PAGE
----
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Tuesday, October 16, 2012

Conservative Group Calls for Tennessee Republican\'s Resignation

Tennessee's oldest and largest conservative organization is mounting a campaign to force the resignation of Representative Scott DesJarlais after a taped phone call of Mr. DesJarlais, an anti-abortion Republican, appeared to show him pressuring a mistress to terminate a pregnancy.

Lloyd Daugherty, chairman of the group, the Tennessee Conservative Union, said in an interview Tuesday that Mr. DesJarlais, a doctor and freshman lawmaker, had crossed a line the group could not ignore, confirming an article in Tuesday's Chattanooga Times Free Press.

“In 2010, he ran on two issues: ‘I'm going to end Obamacare,' not ‘I'm going to help end Obamacare' but ‘I'm going to do it personally,' and that he would be a pro-life Republican on every issue,” Mr. Daugherty said. “He got elected on the same issue that he obviously does not have the same personal commitment to. It's the hypocrisy.”

Mr. DesJarlais has been battered in t he Tennessee press over news, carried last week by The Huffington Post that he appeared to pressure a mistress, one of his former patients, to end a pregnancy.

“You told me you'd have an abortion, and now we're getting too far along without one,” Mr. DesJarlais told the woman.

Later in the conversation, the woman complained, “You told me you would have time to go with me and everything.”

“I said, if I could, I would, didn't I? And I will try,” Mr. DesJarlais replied.

Mr. DesJarlais told The Times Free Press that he had raised the abortion issue to force her to acknowledge that she wasn't really pregnant, and that no abortion took place.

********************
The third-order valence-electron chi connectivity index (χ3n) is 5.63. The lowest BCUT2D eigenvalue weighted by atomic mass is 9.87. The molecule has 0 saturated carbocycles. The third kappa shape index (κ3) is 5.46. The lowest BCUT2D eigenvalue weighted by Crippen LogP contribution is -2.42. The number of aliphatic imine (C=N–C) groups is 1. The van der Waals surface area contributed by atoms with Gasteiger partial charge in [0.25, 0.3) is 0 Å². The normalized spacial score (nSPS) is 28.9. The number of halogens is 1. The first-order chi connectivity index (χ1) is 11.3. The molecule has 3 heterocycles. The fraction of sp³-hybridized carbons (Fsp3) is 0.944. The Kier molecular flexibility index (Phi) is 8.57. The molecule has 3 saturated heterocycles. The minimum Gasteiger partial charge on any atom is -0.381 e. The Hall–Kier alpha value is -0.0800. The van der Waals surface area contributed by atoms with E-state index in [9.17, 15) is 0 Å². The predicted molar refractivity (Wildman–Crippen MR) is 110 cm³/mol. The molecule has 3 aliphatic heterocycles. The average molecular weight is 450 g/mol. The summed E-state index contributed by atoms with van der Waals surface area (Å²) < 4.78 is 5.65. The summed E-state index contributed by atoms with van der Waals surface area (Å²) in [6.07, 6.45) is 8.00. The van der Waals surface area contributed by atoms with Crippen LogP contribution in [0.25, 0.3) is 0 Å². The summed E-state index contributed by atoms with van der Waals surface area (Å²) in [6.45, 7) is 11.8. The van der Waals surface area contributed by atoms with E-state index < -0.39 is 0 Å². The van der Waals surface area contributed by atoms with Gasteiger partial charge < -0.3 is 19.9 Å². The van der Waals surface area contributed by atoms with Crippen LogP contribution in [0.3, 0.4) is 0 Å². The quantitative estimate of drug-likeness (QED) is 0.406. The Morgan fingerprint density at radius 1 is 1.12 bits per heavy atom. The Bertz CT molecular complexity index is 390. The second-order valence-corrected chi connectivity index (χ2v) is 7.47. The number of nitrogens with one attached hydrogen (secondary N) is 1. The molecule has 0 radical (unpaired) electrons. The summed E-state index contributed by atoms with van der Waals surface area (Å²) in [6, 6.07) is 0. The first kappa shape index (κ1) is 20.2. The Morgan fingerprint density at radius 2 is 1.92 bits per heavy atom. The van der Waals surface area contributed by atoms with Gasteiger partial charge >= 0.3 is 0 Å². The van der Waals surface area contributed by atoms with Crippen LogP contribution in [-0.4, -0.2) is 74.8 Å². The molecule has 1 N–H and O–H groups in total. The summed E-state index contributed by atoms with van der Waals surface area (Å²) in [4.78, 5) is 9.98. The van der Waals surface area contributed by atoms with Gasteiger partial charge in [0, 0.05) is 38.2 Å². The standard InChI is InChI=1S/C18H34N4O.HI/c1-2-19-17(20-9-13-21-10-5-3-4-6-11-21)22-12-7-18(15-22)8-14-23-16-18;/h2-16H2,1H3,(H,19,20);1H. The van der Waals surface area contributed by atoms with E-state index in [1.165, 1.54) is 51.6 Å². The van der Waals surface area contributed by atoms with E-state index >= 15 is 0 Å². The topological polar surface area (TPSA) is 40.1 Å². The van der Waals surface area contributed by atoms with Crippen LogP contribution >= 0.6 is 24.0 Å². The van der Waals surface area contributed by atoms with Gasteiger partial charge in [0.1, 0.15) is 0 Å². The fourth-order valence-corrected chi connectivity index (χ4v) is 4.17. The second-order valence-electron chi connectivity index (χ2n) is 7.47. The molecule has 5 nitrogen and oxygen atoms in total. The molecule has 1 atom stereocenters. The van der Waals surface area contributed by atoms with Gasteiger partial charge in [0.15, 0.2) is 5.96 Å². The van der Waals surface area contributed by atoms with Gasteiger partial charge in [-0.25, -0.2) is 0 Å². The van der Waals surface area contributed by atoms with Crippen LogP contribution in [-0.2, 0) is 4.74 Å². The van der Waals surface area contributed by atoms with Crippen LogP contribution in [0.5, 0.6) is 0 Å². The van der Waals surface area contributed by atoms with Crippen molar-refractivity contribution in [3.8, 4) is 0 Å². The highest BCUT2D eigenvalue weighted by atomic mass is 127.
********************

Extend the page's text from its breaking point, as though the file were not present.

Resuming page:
But in conservative Tennessee, the matter is not sitting well, especially coming from a man from out of state with few roots in the community before his defeat of Representative Lincoln Davis, a veteran Democrat, two years ago.

Mr. Daugherty called the congressman's explanation “a little too i mplausible.” His organization, which he said has 15,000 members, has been reaching out to other conservative groups to force Mr. DesJarlais to step down.

“We just think he ought to do the honorable thing and resign without us having to ask,” he said.

Mr. DesJarlais's troubles may follow him to Washington. The watchdog group Citizens for Responsibility and Ethics in Washington filed a complaint against the congressman for having sex with a patient, a violation of Tennessee law, the complaint says.

“Tennessee law is crystal clear: Doctors are prohibited from engaging in sexual relationships with patients. The only question remaining is, now that Tennessee authorities are aware of Rep. DesJarlais' blatantly unethical and scurrilous conduct, what are they going to do about it?” said Melanie Sloan, the group's executive director, in a written statement.

But it is not clear whether Mr. DesJarlais's troubles could be the Democratic Party's gain. In 2010, the Tennessee Conservative Union backed Mr. Davis, an anti-abortion, low-tax Democrat, but Mr. Daugherty said it was highly unlikely the group would throw its weight behind Eric Stewart, a middle school principal and DesJarlais's current Democratic opponent.

Even in Tennessee, fear of emboldening Democrats may curtail any drive to push Mr. DesJarlais from office, Mr. Daugherty said.

“If this was a Republican, we would be reacting the same way. If this was a Democrat, we would be reacting the same way,” he said. “I'm afraid we've lost perspective. Excuse my Tennessee language, but conservative and Republican ain't necessarily the same thing.”